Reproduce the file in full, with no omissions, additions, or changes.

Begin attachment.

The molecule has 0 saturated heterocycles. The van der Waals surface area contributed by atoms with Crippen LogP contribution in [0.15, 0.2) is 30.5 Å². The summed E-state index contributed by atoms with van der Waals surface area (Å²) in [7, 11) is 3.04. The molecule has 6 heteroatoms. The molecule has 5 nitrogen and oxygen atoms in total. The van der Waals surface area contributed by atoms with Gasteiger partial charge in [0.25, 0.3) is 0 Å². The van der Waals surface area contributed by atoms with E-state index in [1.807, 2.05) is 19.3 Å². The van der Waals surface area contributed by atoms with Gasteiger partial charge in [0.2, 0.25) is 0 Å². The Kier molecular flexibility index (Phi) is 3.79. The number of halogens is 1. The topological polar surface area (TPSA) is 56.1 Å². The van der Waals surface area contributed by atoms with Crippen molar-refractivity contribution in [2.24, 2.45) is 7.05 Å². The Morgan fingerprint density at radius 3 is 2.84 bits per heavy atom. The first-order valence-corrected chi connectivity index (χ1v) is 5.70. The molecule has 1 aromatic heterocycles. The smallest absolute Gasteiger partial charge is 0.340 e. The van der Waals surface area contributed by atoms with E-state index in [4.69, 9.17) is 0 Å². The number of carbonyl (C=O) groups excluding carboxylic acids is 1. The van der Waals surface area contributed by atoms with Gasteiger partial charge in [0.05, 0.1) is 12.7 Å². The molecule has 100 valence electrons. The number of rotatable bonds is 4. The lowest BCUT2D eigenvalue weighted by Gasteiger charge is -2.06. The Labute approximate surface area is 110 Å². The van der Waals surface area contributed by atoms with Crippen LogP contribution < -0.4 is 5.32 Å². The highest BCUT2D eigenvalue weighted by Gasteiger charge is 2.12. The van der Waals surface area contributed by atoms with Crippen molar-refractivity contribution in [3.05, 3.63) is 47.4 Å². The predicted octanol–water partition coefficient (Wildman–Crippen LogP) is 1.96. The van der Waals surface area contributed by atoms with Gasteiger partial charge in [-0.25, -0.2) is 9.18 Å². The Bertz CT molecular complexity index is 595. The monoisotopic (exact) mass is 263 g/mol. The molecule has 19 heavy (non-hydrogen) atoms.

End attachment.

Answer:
The molecule has 0 saturated heterocycles. The van der Waals surface area contributed by atoms with Crippen LogP contribution in [0.15, 0.2) is 30.5 Å². The summed E-state index contributed by atoms with van der Waals surface area (Å²) in [7, 11) is 3.04. The molecule has 6 heteroatoms. The molecule has 5 nitrogen and oxygen atoms in total. The van der Waals surface area contributed by atoms with Gasteiger partial charge in [0.25, 0.3) is 0 Å². The van der Waals surface area contributed by atoms with E-state index in [1.807, 2.05) is 19.3 Å². The van der Waals surface area contributed by atoms with Gasteiger partial charge in [0.2, 0.25) is 0 Å². The Kier molecular flexibility index (Phi) is 3.79. The number of halogens is 1. The topological polar surface area (TPSA) is 56.1 Å². The van der Waals surface area contributed by atoms with Crippen molar-refractivity contribution in [2.24, 2.45) is 7.05 Å². The Morgan fingerprint density at radius 3 is 2.84 bits per heavy atom. The first-order valence-corrected chi connectivity index (χ1v) is 5.70. The molecule has 1 aromatic heterocycles. The smallest absolute Gasteiger partial charge is 0.340 e. The van der Waals surface area contributed by atoms with E-state index in [4.69, 9.17) is 0 Å². The number of carbonyl (C=O) groups excluding carboxylic acids is 1. The van der Waals surface area contributed by atoms with Gasteiger partial charge in [0.05, 0.1) is 12.7 Å². The molecule has 100 valence electrons. The number of rotatable bonds is 4. The lowest BCUT2D eigenvalue weighted by Gasteiger charge is -2.06. The Labute approximate surface area is 110 Å². The van der Waals surface area contributed by atoms with Crippen LogP contribution < -0.4 is 5.32 Å². The highest BCUT2D eigenvalue weighted by Gasteiger charge is 2.12. The van der Waals surface area contributed by atoms with Crippen molar-refractivity contribution in [3.05, 3.63) is 47.4 Å². The predicted octanol–water partition coefficient (Wildman–Crippen LogP) is 1.96. The van der Waals surface area contributed by atoms with Gasteiger partial charge in [-0.25, -0.2) is 9.18 Å². The Bertz CT molecular complexity index is 595. The monoisotopic (exact) mass is 263 g/mol. The molecule has 19 heavy (non-hydrogen) atoms.